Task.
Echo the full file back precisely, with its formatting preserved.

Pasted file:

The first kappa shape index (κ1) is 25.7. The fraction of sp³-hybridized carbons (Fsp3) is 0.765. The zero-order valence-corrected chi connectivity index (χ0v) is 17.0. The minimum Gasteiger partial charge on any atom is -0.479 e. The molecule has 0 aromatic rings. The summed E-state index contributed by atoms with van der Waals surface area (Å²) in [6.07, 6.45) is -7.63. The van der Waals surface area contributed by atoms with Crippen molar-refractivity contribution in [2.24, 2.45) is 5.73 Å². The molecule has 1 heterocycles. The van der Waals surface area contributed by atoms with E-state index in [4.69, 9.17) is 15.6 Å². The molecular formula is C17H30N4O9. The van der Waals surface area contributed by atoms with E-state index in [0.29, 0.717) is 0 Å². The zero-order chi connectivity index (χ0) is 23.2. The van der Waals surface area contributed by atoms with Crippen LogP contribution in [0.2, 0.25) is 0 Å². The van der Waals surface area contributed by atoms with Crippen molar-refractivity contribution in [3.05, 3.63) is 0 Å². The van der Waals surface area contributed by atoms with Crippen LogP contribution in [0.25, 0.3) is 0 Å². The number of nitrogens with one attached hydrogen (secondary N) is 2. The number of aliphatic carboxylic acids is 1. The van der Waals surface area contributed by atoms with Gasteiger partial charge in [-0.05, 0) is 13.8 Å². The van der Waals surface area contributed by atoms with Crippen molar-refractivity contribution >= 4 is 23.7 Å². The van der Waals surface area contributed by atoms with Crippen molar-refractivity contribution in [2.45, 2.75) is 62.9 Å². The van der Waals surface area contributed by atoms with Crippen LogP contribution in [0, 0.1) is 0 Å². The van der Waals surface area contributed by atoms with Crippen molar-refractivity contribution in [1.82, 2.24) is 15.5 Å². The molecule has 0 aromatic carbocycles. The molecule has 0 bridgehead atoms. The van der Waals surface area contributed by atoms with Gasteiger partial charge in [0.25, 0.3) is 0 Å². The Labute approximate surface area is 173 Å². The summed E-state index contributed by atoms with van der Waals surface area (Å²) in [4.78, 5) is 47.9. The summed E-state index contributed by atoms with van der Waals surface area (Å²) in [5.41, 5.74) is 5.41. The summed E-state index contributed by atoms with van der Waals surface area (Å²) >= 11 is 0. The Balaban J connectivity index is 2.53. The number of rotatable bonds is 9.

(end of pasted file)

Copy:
The first kappa shape index (κ1) is 25.7. The fraction of sp³-hybridized carbons (Fsp3) is 0.765. The zero-order valence-corrected chi connectivity index (χ0v) is 17.0. The minimum Gasteiger partial charge on any atom is -0.479 e. The molecule has 0 aromatic rings. The summed E-state index contributed by atoms with van der Waals surface area (Å²) in [6.07, 6.45) is -7.63. The van der Waals surface area contributed by atoms with Crippen molar-refractivity contribution in [2.24, 2.45) is 5.73 Å². The molecule has 1 heterocycles. The van der Waals surface area contributed by atoms with E-state index in [4.69, 9.17) is 15.6 Å². The molecular formula is C17H30N4O9. The van der Waals surface area contributed by atoms with E-state index in [0.29, 0.717) is 0 Å². The zero-order chi connectivity index (χ0) is 23.2. The van der Waals surface area contributed by atoms with Crippen LogP contribution in [0.2, 0.25) is 0 Å². The van der Waals surface area contributed by atoms with Crippen molar-refractivity contribution in [3.05, 3.63) is 0 Å². The van der Waals surface area contributed by atoms with Crippen LogP contribution in [0.25, 0.3) is 0 Å². The number of nitrogens with one attached hydrogen (secondary N) is 2. The number of aliphatic carboxylic acids is 1. The van der Waals surface area contributed by atoms with Gasteiger partial charge in [-0.05, 0) is 13.8 Å². The van der Waals surface area contributed by atoms with Crippen molar-refractivity contribution >= 4 is 23.7 Å². The van der Waals surface area contributed by atoms with Crippen molar-refractivity contribution in [2.45, 2.75) is 62.9 Å². The van der Waals surface area contributed by atoms with Crippen LogP contribution in [0, 0.1) is 0 Å². The van der Waals surface area contributed by atoms with Crippen molar-refractivity contribution in [1.82, 2.24) is 15.5 Å². The molecule has 0 aromatic carbocycles. The molecule has 0 bridgehead atoms. The van der Waals surface area contributed by atoms with Gasteiger partial charge in [0.25, 0.3) is 0 Å². The Labute approximate surface area is 173 Å². The summed E-state index contributed by atoms with van der Waals surface area (Å²) in [4.78, 5) is 47.9. The summed E-state index contributed by atoms with van der Waals surface area (Å²) in [5.41, 5.74) is 5.41. The summed E-state index contributed by atoms with van der Waals surface area (Å²) >= 11 is 0. The Balaban J connectivity index is 2.53. The number of rotatable bonds is 9.